Wednesday, March 23, 2011

Writing Rules

Some tips from a couple of successful guys...and keep in mind that sometimes rules were meant to be broken.

Elmore Leonard's 10 Rules of Writing:

1) Never open a book with the weather.
2) Avoid prologues.
3) Never use a verb other than "said" to carry dialog.
4) Never use an adverb to modify the verb "said"
5) Keep your exclamation points under control.
6) Never use the words "suddenly" or "all hell broke loose"
7) Use regional dialect, patois, sparingly.
8) Avoid detailed descriptions of characters.
9) Don't go into great detail describing places and things.
10) Try to leave out the parts the readers tend to skip.

Kurt Vonnegut's 8 Rules of Writing (Kurt Vonnegut's rules were written for short story writers, though they can be applied to longer works (with the possible exception of the 8th rule). He also qualifies his list of rules by saying that Flannery O'Connor broke all them except the first one.):

1) Use the time of a total stranger in such a way that they will not feel the time was wasted.
2) Give the reader at least one character they can root for.
3) Every character should want something, even if it is only a glass of water.
4) Every sentence must do one of two things - reveal character or advance the plot.
5) Start as close to the end as possible.
6) Be a sadist. No matter how sweet and innocent your leading characters, make awful things happen to them - in order that the reader may see what they are made of.
7) Write to please just one person. If you open a window and make love to the world, so to speak, your story will get pneumonia.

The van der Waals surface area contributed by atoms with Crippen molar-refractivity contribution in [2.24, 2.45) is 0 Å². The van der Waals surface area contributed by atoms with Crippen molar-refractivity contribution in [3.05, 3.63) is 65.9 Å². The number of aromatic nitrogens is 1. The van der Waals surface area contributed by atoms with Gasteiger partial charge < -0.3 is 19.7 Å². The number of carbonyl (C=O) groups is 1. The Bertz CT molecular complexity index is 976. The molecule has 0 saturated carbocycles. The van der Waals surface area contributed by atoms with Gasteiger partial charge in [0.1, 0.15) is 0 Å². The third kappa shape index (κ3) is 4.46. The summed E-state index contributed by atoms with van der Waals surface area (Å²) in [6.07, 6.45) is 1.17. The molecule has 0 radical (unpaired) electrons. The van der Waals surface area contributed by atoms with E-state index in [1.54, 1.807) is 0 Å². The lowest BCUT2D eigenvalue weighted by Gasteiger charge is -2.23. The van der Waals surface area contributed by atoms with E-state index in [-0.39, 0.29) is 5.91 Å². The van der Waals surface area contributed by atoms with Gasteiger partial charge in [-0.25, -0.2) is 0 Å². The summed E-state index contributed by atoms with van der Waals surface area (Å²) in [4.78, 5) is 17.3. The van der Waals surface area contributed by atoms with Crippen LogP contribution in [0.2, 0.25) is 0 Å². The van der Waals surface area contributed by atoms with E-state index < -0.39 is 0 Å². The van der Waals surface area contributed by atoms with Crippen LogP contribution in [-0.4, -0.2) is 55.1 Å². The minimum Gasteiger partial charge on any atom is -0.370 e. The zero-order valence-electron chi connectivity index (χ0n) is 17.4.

8) Give your readers as much information as possible as soon as possible. To heck with suspense. Readers should have such complete understanding of what is going on, where and why, that they could finish the story themselves, should cockroaches eat the last few pages.

Elmore Leonard's rules are much more particular. Most of these rules are easy to break and are broken regularly. Though I have to agree with number one. Unless the opening line is "It was a dark and stormy night..."

Just kidding. ;)

2 comments:

charlesjshields said...

Just a note to let you know about a book blog I’ve started with a different twist: “Writing Kurt Vonnegut.” Every Saturday, I post another excerpt from my notebook as Vonnegut’s biographer— profiles of the people I met, the difficulties encountered, and the surprises, such as finding 1,500 letters he thought he had lost forever. It’s a blog written in episodes about being a literary detective.

Perhaps you’d like to give it a look at http://www.writingkurtvonnegut.com

All the best,

Charles J. Shields
And So It Goes: Kurt Vonnegut, A Life (Holt, November 2011)

Colleen Love said...

Very nice! It's funny how many different styles people have with writing, and yet I'm so glad they do!
If it weren't for the 'dark and stormy night', where would Snoopy be? hehe Just another Beagle with his typewriter atop his dog house. :D